What Ails the Indian Farmer

Agriculture accounts for over 15% of annual GDP in India. Our country has the 2nd highest output of agricultural produce in the world, with its value estimated at around $400 Billion. Unfortunately, the daily life of the farming community in India, to which we owe much of the credit of this national achievement, is marred with numerous challenges. In this blog post, we take a look at the widespread problems being faced by the Indian farmers (irrespective of  whether they are large (~7%), medium (~19%), small (~60%), or landless (~14%)), and the need for society to acknowledge and understand them in order to arrive at their solutions. Some of the challenges which these farmers have to face have been listed below:

  1. Lack of Education: With the overall literacy rate of India having considerably improved over the past couple of decades, the farming community and their families have lagged behind. This is because they continue to focus only on agricultural and allied rural activities which is their primary source of livelihood. And all this without picking up on an educated understanding of the operational, marketing and financial aspects of their daily hard work. Same is true for the insufficient efforts made by the corporate, the academia and the society at large to train and educate farmers, as they remain secluded and marginalized.
  2. Lack of Access to Modern Agri-methods and Technology: Most of the farmers in the country still lack access to modern methods such as drip irrigation, resources such as advanced fertilisers and pesticides, technologies such as genetic manipulation and facilities such as proper connection to canals along with adequate water supply. Even if governments run such schemes from time to time, the actual benefit that reaches the farmers is minimal or low on account of systemic corruption. Many of the governmental schemes thus stay restricted to on-papers, while private players too have shown just a lukewarm response to investment in agriculture and its improvement as an industry.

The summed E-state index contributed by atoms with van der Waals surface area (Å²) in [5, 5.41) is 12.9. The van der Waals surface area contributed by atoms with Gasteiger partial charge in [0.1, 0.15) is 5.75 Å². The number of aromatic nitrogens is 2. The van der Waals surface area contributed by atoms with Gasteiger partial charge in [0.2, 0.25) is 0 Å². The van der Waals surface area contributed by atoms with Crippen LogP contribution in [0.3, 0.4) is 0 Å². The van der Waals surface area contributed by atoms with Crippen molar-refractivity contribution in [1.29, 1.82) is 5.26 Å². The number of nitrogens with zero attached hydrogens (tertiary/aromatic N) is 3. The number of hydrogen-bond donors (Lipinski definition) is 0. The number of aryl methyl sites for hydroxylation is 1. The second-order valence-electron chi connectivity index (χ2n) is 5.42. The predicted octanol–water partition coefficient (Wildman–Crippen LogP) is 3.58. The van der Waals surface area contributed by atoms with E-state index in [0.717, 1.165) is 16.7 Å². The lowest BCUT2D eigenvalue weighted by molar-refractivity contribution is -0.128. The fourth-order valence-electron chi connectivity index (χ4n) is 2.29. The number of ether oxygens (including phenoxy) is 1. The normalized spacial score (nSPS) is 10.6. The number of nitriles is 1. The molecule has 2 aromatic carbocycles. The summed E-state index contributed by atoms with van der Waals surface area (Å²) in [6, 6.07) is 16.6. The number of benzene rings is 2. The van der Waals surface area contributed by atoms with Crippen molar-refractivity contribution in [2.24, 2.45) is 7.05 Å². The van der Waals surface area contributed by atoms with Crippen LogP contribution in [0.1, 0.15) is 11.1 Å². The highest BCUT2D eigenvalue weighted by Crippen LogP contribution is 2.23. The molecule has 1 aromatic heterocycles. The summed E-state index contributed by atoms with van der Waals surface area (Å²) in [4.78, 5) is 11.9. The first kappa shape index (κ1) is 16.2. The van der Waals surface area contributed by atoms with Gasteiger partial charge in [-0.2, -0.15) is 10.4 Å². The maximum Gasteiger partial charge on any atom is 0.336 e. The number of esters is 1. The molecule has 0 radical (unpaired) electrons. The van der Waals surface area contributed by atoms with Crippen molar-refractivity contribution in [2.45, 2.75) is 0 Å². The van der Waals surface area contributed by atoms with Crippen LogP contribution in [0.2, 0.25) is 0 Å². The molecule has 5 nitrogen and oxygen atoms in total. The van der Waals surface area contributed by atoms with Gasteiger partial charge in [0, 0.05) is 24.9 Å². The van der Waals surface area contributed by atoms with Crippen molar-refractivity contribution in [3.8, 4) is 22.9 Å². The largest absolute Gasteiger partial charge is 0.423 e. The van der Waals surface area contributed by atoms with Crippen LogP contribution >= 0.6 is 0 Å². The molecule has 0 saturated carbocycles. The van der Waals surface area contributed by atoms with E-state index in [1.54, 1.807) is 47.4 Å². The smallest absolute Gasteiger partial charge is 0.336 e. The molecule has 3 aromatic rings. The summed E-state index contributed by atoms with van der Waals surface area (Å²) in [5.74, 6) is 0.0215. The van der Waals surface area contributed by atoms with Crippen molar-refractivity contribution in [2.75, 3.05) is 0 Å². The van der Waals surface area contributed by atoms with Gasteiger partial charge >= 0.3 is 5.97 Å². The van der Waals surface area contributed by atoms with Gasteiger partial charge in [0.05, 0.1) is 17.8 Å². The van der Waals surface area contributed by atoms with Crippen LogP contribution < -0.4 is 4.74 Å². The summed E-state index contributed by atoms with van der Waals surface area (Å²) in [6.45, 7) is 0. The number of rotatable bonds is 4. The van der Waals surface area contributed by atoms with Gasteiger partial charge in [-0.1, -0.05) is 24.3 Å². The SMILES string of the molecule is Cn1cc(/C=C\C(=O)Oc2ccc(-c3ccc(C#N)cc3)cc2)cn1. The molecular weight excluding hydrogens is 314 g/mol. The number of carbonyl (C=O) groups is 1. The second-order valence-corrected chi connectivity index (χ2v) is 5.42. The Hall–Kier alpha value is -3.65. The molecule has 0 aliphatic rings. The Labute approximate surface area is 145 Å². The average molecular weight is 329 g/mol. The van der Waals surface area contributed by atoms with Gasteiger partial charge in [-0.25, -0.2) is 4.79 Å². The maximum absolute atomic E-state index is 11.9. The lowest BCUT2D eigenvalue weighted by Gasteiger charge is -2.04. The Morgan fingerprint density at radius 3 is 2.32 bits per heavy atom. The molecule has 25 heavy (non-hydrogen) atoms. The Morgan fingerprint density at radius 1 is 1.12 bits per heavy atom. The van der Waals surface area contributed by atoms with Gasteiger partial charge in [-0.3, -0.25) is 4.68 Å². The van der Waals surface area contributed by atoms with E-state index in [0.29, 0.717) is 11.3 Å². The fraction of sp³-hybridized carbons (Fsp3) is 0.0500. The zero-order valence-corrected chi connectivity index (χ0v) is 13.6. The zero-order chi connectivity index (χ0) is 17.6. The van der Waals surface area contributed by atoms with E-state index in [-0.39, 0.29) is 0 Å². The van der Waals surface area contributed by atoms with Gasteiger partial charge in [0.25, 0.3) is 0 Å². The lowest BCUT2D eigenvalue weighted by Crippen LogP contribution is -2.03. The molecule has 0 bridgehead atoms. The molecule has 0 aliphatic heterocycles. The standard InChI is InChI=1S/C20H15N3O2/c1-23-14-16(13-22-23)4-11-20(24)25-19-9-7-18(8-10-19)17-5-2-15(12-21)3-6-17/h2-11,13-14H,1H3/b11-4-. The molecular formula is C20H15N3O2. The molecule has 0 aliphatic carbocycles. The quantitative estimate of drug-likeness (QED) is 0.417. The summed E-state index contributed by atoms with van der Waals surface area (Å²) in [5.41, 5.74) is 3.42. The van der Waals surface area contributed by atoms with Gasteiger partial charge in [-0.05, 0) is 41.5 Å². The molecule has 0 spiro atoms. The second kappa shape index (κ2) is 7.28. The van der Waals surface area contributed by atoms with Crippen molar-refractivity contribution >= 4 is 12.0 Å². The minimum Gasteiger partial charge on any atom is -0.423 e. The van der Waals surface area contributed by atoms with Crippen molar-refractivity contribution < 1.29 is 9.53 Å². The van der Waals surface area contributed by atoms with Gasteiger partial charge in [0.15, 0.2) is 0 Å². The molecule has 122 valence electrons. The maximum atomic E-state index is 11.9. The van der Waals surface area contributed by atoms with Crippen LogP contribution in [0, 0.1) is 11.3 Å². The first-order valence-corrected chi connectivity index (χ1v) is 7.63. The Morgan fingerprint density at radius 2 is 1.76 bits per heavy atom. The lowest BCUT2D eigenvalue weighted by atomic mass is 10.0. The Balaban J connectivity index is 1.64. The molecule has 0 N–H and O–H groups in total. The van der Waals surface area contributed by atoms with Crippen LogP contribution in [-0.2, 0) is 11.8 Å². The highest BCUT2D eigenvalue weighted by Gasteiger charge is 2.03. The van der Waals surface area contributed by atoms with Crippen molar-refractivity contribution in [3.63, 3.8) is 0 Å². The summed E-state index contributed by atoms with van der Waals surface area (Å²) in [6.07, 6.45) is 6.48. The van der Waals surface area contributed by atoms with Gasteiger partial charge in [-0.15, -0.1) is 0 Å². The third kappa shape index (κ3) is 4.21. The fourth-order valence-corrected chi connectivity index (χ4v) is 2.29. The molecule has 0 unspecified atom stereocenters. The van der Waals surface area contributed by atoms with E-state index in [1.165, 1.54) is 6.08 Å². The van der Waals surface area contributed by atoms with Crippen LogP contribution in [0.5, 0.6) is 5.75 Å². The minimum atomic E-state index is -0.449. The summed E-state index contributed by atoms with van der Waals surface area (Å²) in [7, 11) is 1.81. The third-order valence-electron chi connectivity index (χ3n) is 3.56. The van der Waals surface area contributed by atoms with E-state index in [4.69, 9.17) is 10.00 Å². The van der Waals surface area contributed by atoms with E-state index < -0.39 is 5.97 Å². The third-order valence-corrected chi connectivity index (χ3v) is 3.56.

3. Middle-men Mafia: The Indian Agri-value chain is marred by numerous middle-men operating at every stage and substage. They end up eroding most of the value and the benefit deserved by the farmers, and make them lose track of their produce and its end-use. They also obstruct the flow of information and market rates to the farmers as well as the end-consumers and end up taking undue situational advantage by resorting to inferior market practices such as hiding or falsifying information, cartelization, nepotism, bribery, hoarding of Agri-commodities leading to artificial price hikes, lobbying etc.
  4. Weatherly and Climatic Fluctuations: Much of the farmers in India are still at the mercy of weather gods, as far as the quality and the volume of their harvest is concerned. It’s often heard in the news that at one place, floods destroy the entire standing crop, while drought comes to trouble the farmers of another region. Other related risks such as pests or locusts infesting the crop, or a particular disease destroying the crop also continue to trouble farmers. Not much has been done on the ground to shield farmers from these risks, or to insure their crop from such damages.
  5. Attrition / Burden of Debt: Due to a combination of factors discussed earlier (lack of education, weatherly and climatic fluctuations, middle-men mafia etc.), farmers often end up losing confidence, hope and motivation in agriculture as a sustainable source of livelihood. Some of them leave farming forever, selling off lands to parties with vested interests and migrating to urban areas with family, while others fall prey to the tunes of private lenders, who lend them money at self-styled terms and exorbitant rates, and pressurize them throughout to honour the terms, irrespective of the actual earnings that the farmers are able to make. This trend explains why India has continued to lose its precious farmers to suicides and change of occupation.
Shreyansh Rana, Founder at KisaanGiri.

To sum up, farmers across much of India continue to fight these challenges and struggle to make their ends meet against all odds. It’s high time that governments, local administration, co-operative bodies, corporate India and Agri-marketing organisations / start-ups come together to support the nation-wide farming community and bail them out of their recurring troubles.

Shreyansh Rana
Founder, KisaanGiri